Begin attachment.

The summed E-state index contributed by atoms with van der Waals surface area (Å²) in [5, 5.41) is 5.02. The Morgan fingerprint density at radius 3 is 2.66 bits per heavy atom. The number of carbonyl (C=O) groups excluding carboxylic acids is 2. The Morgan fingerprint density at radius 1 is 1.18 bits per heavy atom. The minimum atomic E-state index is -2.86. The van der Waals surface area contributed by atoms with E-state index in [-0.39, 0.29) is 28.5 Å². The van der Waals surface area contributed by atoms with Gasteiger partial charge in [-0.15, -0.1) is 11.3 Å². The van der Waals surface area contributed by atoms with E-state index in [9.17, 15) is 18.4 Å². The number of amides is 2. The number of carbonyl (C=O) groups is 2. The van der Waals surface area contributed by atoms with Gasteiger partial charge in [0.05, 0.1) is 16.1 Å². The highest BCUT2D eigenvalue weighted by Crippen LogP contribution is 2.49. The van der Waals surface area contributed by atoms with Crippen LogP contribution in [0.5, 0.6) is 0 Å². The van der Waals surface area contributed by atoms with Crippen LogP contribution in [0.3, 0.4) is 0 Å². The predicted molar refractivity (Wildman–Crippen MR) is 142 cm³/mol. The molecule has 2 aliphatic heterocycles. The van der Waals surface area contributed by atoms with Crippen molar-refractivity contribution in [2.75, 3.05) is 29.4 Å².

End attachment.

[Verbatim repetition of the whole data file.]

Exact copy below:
The summed E-state index contributed by atoms with van der Waals surface area (Å²) in [5, 5.41) is 5.02. The Morgan fingerprint density at radius 3 is 2.66 bits per heavy atom. The number of carbonyl (C=O) groups excluding carboxylic acids is 2. The Morgan fingerprint density at radius 1 is 1.18 bits per heavy atom. The minimum atomic E-state index is -2.86. The van der Waals surface area contributed by atoms with E-state index in [-0.39, 0.29) is 28.5 Å². The van der Waals surface area contributed by atoms with Gasteiger partial charge in [-0.15, -0.1) is 11.3 Å². The van der Waals surface area contributed by atoms with E-state index in [9.17, 15) is 18.4 Å². The number of amides is 2. The number of carbonyl (C=O) groups is 2. The van der Waals surface area contributed by atoms with Gasteiger partial charge in [0.05, 0.1) is 16.1 Å². The highest BCUT2D eigenvalue weighted by Crippen LogP contribution is 2.49. The van der Waals surface area contributed by atoms with Crippen LogP contribution in [0.5, 0.6) is 0 Å². The van der Waals surface area contributed by atoms with Crippen LogP contribution in [0.3, 0.4) is 0 Å². The predicted molar refractivity (Wildman–Crippen MR) is 142 cm³/mol. The molecule has 2 aliphatic heterocycles. The van der Waals surface area contributed by atoms with Crippen molar-refractivity contribution in [2.75, 3.05) is 29.4 Å².